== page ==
‘A Fae Tale’ is the story of Dovana, a human saved as a child in Lithuania by Roze, a fae. Every year the pair exchange letters and gifts, even though Dovana has moved with her family to Toronto. They have a bond; one that no-one else in Dovana’s life can match. But as time goes on Roze becomes increasingly worried about the future – one that she has never divulged to anyone. Dovana feels the pull to Roze and wants to see be in contact with her more than just once a year. As she begins to look into doing so, she finds out a lot more than she bargained for.
This is an unusual tale, but a very enjoyable one. It’s funny and a bit kooky, but very sweet and romantic too. I loved the settings of Lithuania and Toronto. It’s refreshing to read a story set somewhere different. I also enjoyed the folklore of Lithuania and mixing it with present day Canada. Genevieve McCluer writes great humorous prose and I found myself giggling out loud a few times in the course of reading this book. Her characters are well defined and fun, and she makes her secondary characters come to life as much as the main protagonists. An enjoyable read.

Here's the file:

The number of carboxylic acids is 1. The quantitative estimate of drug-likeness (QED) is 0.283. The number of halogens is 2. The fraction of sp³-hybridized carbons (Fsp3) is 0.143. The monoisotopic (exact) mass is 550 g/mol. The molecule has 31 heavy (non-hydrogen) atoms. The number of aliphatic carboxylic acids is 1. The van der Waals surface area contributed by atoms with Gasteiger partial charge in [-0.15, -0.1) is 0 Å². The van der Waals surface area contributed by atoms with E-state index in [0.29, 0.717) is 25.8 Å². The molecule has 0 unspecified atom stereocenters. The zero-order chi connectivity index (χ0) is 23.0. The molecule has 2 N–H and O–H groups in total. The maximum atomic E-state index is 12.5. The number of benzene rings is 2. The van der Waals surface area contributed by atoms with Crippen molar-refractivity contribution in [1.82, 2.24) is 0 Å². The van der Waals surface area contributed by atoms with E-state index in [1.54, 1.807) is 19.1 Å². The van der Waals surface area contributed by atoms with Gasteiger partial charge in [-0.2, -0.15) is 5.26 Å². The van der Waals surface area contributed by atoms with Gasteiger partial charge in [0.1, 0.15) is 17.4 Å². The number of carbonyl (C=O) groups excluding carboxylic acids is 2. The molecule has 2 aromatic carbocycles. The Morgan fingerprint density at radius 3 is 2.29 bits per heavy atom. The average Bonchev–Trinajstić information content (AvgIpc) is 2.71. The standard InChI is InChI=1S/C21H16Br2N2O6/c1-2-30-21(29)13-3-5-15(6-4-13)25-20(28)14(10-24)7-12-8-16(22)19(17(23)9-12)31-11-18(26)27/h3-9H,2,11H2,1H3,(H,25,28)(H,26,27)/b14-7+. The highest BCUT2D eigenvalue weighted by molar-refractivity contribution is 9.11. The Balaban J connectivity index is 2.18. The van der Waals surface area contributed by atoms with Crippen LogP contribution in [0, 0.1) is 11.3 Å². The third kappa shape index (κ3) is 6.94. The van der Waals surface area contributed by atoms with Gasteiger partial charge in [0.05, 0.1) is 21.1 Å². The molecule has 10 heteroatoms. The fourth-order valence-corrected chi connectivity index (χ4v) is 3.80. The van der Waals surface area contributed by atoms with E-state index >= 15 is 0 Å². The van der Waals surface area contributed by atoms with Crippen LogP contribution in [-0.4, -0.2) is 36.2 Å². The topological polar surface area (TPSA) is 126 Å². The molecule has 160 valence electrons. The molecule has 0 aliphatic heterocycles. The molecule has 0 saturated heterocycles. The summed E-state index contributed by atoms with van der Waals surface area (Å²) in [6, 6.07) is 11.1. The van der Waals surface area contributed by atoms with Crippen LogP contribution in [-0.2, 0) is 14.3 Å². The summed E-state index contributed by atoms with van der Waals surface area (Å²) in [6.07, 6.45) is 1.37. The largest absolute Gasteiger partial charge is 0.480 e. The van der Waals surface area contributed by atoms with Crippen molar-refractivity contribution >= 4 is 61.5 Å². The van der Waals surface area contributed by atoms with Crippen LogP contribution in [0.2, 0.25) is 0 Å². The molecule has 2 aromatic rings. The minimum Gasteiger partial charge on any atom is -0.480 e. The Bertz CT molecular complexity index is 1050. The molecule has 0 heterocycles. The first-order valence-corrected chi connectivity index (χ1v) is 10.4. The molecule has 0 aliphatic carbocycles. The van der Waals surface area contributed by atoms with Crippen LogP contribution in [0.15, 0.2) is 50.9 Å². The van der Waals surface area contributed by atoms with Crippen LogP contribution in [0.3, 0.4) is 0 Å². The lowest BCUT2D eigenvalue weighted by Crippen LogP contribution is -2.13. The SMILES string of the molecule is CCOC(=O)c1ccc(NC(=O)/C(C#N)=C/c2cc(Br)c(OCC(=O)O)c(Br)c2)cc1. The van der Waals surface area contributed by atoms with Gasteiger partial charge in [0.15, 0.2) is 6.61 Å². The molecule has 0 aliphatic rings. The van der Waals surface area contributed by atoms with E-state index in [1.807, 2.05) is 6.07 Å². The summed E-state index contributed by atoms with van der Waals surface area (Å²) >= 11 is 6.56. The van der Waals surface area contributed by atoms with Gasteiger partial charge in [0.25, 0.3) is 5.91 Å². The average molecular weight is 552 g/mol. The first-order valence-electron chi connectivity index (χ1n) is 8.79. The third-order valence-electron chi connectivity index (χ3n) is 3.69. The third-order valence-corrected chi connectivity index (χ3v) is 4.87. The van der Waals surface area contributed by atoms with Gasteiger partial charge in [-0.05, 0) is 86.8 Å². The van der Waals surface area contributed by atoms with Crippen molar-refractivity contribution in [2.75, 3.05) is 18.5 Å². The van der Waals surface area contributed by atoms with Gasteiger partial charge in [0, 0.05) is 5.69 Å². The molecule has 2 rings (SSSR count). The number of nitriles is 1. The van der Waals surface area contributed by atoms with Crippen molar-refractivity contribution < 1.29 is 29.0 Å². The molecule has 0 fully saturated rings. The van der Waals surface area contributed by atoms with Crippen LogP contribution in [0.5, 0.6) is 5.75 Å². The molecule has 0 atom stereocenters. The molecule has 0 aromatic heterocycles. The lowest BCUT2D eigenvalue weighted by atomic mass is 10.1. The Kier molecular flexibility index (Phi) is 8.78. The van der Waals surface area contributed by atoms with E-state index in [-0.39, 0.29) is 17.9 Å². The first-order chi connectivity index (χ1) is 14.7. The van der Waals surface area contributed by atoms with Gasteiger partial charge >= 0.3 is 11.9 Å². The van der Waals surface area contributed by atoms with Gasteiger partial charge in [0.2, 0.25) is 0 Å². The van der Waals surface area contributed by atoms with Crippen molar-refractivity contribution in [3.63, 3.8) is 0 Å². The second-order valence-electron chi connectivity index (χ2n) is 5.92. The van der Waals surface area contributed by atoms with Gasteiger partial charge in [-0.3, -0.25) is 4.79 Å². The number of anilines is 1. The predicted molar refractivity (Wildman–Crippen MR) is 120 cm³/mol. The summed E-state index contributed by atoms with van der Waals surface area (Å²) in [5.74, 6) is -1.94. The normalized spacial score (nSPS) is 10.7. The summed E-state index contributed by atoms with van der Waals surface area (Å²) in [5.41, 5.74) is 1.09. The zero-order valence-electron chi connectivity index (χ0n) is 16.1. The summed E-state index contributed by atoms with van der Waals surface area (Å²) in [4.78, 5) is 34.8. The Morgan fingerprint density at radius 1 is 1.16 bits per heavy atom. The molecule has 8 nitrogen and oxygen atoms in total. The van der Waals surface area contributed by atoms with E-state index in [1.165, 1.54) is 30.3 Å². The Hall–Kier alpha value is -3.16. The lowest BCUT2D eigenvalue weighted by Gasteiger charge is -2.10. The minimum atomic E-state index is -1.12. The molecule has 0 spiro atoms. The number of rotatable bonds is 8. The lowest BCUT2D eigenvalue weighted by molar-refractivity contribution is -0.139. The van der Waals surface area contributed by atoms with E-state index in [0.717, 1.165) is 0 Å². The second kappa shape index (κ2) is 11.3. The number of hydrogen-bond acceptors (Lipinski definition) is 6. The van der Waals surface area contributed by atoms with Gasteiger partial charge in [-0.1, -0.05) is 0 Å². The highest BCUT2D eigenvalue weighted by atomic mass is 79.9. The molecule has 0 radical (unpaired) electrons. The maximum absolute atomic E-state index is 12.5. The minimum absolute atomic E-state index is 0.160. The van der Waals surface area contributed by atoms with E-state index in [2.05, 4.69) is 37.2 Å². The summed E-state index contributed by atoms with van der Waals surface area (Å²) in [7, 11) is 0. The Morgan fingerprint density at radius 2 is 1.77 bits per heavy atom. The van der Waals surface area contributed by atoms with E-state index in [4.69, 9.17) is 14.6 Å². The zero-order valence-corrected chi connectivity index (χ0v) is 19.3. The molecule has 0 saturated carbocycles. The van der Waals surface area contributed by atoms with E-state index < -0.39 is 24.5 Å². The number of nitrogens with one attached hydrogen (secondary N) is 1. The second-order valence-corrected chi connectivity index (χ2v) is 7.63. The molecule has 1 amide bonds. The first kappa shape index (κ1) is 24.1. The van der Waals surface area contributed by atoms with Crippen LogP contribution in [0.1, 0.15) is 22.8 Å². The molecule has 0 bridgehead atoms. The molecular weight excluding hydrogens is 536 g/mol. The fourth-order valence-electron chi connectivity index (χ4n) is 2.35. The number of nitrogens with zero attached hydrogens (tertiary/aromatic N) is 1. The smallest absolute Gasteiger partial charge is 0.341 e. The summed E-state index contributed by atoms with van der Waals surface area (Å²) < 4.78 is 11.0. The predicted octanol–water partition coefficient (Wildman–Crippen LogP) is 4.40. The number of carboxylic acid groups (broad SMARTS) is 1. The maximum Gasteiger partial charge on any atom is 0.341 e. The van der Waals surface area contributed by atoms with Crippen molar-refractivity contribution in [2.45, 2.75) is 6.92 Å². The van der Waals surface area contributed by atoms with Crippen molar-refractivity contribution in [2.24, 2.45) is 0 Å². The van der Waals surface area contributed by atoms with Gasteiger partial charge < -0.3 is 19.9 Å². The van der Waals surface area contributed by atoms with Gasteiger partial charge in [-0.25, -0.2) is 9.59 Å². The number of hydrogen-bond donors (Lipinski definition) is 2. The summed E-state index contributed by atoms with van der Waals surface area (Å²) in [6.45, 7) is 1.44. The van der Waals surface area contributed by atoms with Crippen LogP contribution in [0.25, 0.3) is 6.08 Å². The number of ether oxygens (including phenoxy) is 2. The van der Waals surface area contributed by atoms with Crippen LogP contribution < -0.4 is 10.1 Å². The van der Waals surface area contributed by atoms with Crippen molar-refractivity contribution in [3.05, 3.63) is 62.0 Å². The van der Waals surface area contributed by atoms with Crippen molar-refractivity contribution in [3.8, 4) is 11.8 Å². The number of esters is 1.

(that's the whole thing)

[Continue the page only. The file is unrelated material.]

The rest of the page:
‘The Girl Who Died’ is a creepy, atmospheric tale set in a tiny, isolated hamlet in Iceland. Una is tired of her monotonous life teaching in Rekyavic, for little money. When the chance of moving to somewhere new comes up, she decides to take a leap into the unknown. But moving to a community filled with secrets and odd characters is not what she expected. Far from it.
There’s a darkness and heaviness hanging over the whole story. A feeling that no one is telling the truth. The atmosphere was scary and stifling and, like Una, I didn’t know who to trust. The tension was ramped up and the creepiness quotient was amplified to an almost unbearable level. I couldn’t get enough. The story kept me gripped and surprised me. It’s one I won’t forget.